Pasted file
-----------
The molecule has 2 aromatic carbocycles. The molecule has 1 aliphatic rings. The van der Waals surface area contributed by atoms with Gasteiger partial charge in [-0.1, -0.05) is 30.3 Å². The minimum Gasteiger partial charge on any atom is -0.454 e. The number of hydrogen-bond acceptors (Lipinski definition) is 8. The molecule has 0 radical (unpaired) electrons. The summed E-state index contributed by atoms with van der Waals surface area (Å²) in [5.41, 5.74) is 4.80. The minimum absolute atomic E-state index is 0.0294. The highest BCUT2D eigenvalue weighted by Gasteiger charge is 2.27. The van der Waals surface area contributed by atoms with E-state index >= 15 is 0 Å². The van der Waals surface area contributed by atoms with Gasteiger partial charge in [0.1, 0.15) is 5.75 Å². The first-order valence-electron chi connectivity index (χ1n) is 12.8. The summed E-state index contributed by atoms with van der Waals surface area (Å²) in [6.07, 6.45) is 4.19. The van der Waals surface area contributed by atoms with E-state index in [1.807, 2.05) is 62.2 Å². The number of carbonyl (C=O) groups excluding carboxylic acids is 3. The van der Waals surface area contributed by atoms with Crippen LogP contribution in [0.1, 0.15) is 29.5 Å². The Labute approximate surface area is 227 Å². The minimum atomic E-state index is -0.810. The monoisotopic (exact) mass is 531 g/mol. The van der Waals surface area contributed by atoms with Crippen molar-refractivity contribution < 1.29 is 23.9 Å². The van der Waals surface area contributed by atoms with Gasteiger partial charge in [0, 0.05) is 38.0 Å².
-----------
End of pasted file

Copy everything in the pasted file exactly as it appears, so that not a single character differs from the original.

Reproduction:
The molecule has 2 aromatic carbocycles. The molecule has 1 aliphatic rings. The van der Waals surface area contributed by atoms with Gasteiger partial charge in [-0.1, -0.05) is 30.3 Å². The minimum Gasteiger partial charge on any atom is -0.454 e. The number of hydrogen-bond acceptors (Lipinski definition) is 8. The molecule has 0 radical (unpaired) electrons. The summed E-state index contributed by atoms with van der Waals surface area (Å²) in [5.41, 5.74) is 4.80. The minimum absolute atomic E-state index is 0.0294. The highest BCUT2D eigenvalue weighted by Gasteiger charge is 2.27. The van der Waals surface area contributed by atoms with E-state index >= 15 is 0 Å². The van der Waals surface area contributed by atoms with Gasteiger partial charge in [0.1, 0.15) is 5.75 Å². The first-order valence-electron chi connectivity index (χ1n) is 12.8. The summed E-state index contributed by atoms with van der Waals surface area (Å²) in [6.07, 6.45) is 4.19. The van der Waals surface area contributed by atoms with E-state index in [1.807, 2.05) is 62.2 Å². The number of carbonyl (C=O) groups excluding carboxylic acids is 3. The van der Waals surface area contributed by atoms with Crippen LogP contribution in [0.1, 0.15) is 29.5 Å². The Labute approximate surface area is 227 Å². The minimum atomic E-state index is -0.810. The monoisotopic (exact) mass is 531 g/mol. The van der Waals surface area contributed by atoms with Crippen molar-refractivity contribution < 1.29 is 23.9 Å². The van der Waals surface area contributed by atoms with Gasteiger partial charge in [0, 0.05) is 38.0 Å².